Food: Honestly I'm not really blown away by Lola Rosa's food, but I blame this on lactose-intolerance. When you skip the cheese on the burrito you miss out on a complete, savoury dimension of an otherwise hot and sticky mess. The really nice thing about Lola Rosa's menu is it tells you right there what's vegan, vegetarian or can be made vegan (unfortunately that usually just means leaving out the trouble-making ingredient, thus making the dish less complete, kind of like cutting off a pinky toe. You don't necessarily need that toe to live but it'll mess up your balance). Without cheese you don't really get the same experience out of Lola Rosa's nachos ($12, or $7 for half), lasagna ($12), polenta ($11 - cornmeal topped with ratatouille, cheese and salsa) or quesadillas ($11). Then there are the ragouts, the chili ($11) where more tomato takes over and runs amok without being tempered by cooling cheese. When mozzarella isn't involved, there's feta to pick up the torch, as it does in the tomato pie ($12) or the Tunisian ragout ($11) of cabbage, tomatoes (again), bulgur, chickpeas and roasted almonds.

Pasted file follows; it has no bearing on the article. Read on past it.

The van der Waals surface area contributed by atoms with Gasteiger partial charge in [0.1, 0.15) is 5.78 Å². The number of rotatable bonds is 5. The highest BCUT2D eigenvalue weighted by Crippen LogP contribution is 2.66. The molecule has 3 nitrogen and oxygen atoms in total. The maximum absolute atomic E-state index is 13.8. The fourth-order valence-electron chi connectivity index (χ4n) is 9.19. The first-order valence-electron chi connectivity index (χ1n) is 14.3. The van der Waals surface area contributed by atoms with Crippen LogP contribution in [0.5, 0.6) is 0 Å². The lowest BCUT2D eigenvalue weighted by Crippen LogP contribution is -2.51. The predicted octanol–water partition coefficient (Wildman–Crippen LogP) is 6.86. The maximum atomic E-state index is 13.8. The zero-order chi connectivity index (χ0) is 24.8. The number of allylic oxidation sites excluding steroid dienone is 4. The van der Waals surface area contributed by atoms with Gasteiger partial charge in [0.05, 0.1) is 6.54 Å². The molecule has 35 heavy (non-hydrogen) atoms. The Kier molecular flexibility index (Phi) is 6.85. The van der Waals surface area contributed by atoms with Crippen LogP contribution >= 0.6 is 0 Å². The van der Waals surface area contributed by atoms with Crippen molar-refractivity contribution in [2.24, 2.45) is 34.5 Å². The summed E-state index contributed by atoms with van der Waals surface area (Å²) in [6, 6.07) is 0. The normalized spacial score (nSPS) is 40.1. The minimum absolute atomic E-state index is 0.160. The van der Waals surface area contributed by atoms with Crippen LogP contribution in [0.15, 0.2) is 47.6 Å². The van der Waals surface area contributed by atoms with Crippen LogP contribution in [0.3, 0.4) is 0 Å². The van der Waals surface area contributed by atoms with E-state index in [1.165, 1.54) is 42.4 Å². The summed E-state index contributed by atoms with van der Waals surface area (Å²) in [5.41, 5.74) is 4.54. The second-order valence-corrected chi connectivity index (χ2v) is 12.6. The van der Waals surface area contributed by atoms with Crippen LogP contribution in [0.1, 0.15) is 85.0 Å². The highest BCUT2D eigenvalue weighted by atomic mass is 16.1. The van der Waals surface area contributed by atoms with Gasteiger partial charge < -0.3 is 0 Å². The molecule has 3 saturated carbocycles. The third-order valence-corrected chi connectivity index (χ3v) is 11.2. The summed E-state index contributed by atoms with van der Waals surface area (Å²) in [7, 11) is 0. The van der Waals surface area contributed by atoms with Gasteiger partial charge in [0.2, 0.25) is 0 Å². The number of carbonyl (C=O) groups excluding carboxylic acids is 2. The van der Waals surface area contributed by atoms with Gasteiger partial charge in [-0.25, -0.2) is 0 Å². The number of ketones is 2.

At Burritoville you can replace the cheese with guacamole or sweet potato. The sweet potato fails miserably as a replacement since you need something savoury, not sweet to cut the tang of the tomatoes, but the guacamole does the trick, even if it is a little bland and gets lost in the garlic and chili of the burrito. If you're not vegan and you're just lactose-intolerant like me you might even be able to have the raw probiotic cheese that Burritoville uses. It really does make the meal better. Burritoville Three Bean TacoThe "original" taco and burrito at Burritoville is the best option since it's the only one whose refried-style beans have any flavour. The garlic jumps out but the salsas need some work. Despite the restaurant's mandate to use organic or locally produced foods, the tomatillo salsa is made from canned tomatillos (and fresh tomatillos are in season and amazing right now), and the pico de gallo medium-strength tomato salsa is a mix of canned and fresh tomatoes. Seems like price won out over core beliefs...